Turned-in toes

Turned-in toes

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My baby's toes curve in. Is this anything to worry about?

It's a good idea to point it out to your baby's doctor, but it's probably no cause for concern. It's very common for babies to be pigeon-toed (also called intoeing).

What causes a baby to be pigeon-toed?

Intoeing usually happens when a foot, shin, or thigh twists inward and causes the toes to turn inward too. While intoeing can be genetic, the misalignment often develops when the baby's feet or legs turn to fit in the cramped space of the womb.

Take a look at the sole of your baby's foot while he's lying on his back. If the top part (from the middle of the foot to the toes) bends in and the outer edge curves like a half moon, then his intoeing is probably being caused by his curved foot.

Doctors call this metatarsus adductus, and it can be mild and flexible or more severe and rigid. It usually gets better on its own before a baby turns 6 months old.

If your baby's foot isn't curved but his lower leg (or tibia) twists inward, it's called tibial torsion. The lower leg tends to untwist after birth. As the tibia grows longer, it usually rotates outward and aligns properly.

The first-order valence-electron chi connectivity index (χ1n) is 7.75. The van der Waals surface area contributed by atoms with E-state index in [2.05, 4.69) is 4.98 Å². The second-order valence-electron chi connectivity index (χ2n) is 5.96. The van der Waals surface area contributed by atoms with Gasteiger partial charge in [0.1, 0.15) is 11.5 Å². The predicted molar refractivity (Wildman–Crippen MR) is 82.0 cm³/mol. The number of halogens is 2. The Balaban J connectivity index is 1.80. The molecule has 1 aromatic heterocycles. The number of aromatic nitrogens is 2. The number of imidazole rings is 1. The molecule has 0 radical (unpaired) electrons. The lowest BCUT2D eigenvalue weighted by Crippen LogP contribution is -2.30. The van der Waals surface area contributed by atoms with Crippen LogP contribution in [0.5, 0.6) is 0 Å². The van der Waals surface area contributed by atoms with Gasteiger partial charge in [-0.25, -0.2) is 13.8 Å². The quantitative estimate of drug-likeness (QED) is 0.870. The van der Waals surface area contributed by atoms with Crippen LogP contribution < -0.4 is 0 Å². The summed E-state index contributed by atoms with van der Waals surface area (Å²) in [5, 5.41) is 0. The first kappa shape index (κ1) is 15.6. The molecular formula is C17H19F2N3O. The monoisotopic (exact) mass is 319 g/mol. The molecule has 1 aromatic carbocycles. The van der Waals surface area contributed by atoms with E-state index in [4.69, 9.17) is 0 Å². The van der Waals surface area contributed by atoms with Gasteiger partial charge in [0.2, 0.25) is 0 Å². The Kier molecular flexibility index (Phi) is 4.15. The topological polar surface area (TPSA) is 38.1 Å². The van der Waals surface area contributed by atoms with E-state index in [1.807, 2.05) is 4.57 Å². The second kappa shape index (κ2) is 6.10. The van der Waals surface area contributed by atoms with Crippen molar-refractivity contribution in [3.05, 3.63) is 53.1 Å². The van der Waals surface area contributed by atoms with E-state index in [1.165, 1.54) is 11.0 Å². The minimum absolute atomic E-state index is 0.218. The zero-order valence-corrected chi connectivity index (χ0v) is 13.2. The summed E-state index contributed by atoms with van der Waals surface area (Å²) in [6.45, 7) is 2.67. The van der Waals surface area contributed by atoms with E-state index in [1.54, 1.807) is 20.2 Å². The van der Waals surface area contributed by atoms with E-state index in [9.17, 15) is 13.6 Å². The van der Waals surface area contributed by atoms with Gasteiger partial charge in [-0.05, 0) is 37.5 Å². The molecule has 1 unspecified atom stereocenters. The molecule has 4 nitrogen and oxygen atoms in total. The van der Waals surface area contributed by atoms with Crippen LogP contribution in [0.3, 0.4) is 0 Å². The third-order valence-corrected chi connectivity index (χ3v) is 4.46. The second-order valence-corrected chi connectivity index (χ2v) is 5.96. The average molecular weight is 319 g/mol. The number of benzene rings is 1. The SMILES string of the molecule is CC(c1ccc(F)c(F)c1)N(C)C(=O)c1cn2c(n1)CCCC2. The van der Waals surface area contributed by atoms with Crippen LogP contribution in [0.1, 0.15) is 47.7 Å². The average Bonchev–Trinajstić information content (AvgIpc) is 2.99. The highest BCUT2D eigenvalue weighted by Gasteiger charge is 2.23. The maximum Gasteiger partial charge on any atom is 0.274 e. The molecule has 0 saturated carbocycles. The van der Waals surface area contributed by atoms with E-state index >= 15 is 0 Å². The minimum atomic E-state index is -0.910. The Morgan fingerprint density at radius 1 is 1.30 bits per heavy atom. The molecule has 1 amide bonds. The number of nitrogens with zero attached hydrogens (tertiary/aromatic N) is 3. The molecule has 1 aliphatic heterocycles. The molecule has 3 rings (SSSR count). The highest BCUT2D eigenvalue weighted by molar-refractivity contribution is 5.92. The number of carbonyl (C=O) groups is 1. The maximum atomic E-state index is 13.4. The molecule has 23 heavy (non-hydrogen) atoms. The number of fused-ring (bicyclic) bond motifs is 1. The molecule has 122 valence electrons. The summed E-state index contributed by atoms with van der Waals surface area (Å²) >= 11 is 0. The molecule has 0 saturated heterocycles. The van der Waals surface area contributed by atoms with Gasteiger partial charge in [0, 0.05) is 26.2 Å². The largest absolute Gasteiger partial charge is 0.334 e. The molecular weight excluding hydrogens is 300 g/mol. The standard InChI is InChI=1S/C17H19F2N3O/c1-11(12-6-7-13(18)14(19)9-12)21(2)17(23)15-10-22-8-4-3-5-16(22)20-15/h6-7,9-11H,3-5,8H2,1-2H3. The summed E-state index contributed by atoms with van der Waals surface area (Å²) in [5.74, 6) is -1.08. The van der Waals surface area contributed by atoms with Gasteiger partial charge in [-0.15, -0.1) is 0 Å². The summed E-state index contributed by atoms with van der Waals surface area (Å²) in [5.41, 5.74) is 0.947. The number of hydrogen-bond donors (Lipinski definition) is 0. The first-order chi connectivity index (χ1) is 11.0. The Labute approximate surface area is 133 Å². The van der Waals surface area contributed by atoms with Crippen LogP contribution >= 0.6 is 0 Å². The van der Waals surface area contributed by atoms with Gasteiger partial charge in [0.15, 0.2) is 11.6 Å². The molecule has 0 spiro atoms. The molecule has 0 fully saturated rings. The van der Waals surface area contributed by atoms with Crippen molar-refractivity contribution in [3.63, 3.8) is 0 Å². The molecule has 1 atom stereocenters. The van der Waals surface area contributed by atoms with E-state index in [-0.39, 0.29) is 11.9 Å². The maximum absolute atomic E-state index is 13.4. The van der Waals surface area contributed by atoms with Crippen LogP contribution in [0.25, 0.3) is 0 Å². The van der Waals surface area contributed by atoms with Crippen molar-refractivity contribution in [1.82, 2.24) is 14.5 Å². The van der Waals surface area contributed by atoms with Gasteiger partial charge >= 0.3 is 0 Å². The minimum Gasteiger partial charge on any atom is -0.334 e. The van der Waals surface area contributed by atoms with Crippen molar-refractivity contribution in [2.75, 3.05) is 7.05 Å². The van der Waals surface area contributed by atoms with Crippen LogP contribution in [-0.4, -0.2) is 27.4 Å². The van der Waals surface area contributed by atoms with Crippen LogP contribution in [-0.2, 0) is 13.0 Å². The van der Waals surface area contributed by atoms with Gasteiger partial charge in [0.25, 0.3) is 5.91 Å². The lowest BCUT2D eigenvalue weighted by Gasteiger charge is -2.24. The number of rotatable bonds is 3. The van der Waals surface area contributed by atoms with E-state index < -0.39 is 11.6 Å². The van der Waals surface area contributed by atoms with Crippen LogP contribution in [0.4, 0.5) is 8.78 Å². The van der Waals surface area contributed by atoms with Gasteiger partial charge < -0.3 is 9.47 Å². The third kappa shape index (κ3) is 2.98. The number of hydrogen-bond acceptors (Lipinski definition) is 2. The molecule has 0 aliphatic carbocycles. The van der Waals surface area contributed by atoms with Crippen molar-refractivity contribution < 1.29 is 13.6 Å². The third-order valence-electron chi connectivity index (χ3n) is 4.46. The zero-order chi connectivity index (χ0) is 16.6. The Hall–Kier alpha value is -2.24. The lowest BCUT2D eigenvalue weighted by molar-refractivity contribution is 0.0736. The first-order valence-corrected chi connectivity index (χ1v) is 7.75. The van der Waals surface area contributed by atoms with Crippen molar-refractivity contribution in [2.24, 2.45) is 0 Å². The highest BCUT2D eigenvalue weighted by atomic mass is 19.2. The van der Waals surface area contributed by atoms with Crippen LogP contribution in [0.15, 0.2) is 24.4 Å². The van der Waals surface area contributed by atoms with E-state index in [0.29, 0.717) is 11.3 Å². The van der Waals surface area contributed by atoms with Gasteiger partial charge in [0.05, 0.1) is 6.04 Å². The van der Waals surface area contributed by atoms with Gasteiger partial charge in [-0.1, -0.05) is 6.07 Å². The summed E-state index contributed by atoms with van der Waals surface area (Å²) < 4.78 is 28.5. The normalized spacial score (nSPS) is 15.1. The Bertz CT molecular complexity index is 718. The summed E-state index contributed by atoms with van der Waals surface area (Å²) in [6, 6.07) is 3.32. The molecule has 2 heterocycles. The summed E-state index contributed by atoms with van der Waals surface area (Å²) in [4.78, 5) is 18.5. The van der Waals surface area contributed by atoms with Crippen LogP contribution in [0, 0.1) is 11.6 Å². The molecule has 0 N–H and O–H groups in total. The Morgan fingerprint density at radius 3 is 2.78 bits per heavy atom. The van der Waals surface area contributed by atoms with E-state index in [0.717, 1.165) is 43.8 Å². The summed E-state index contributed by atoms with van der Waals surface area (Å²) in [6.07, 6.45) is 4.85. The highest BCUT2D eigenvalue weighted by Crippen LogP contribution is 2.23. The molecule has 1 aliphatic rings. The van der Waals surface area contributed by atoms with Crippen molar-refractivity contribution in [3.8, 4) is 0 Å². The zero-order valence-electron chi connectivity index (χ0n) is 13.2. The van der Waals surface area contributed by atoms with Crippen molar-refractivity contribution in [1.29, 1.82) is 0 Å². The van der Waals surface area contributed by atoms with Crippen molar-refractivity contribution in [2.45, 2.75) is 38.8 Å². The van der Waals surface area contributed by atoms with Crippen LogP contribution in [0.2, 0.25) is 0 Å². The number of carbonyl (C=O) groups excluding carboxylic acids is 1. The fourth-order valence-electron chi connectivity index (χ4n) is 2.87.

Parents often notice tibial torsion about the time a baby begins to walk, and it often corrects itself before a child heads to school.

The third common cause of intoeing is a twisted thigh bone (or femur), which is called femoral torsion. The condition often doesn't become obvious until a child is a preschooler, and it usually gets better by the time he's between 6 and 8 years old.

Does intoeing need to be treated?

Probably not. Doctors used to recommend casting, braces, special shoes, and even surgery, but in most cases intoeing corrects itself without any treatment at all. In fact, experts now point out that treatment can inhibit a baby's ability to play and in some instances even cause other physical problems. (In rare instances, casts or surgery may be required to correct severe intoeing.)

Talk with the doctor if you're at all concerned about your baby's intoeing. She can tell you whether it's something that's likely to correct itself. (Severe intoeing can resemble clubfoot or accompany other foot problems that need to be addressed.) If she thinks it's serious enough to need an expert eye – or that your baby may have a more serious condition – she may refer you to an orthopedic specialist.

Can intoeing cause my child problems down the road?

When your baby is learning to walk – and even once he's young and running – he may trip as he catches his toes on the opposite heel, but intoeing itself causes no pain. And it won't affect your child's athletic ability or cause him to develop arthritis or back trouble later on.

At any time, let the doctor know if you think your child's gait becomes worse or you notice that his feet or legs aren't symmetrical. Also take your baby to the doctor if he develops pain, swelling, or a limp after he's started walking.

Watch the video: Pronated Feet and How to Fix 3 Different Causes of OVERPRONATION (June 2022).


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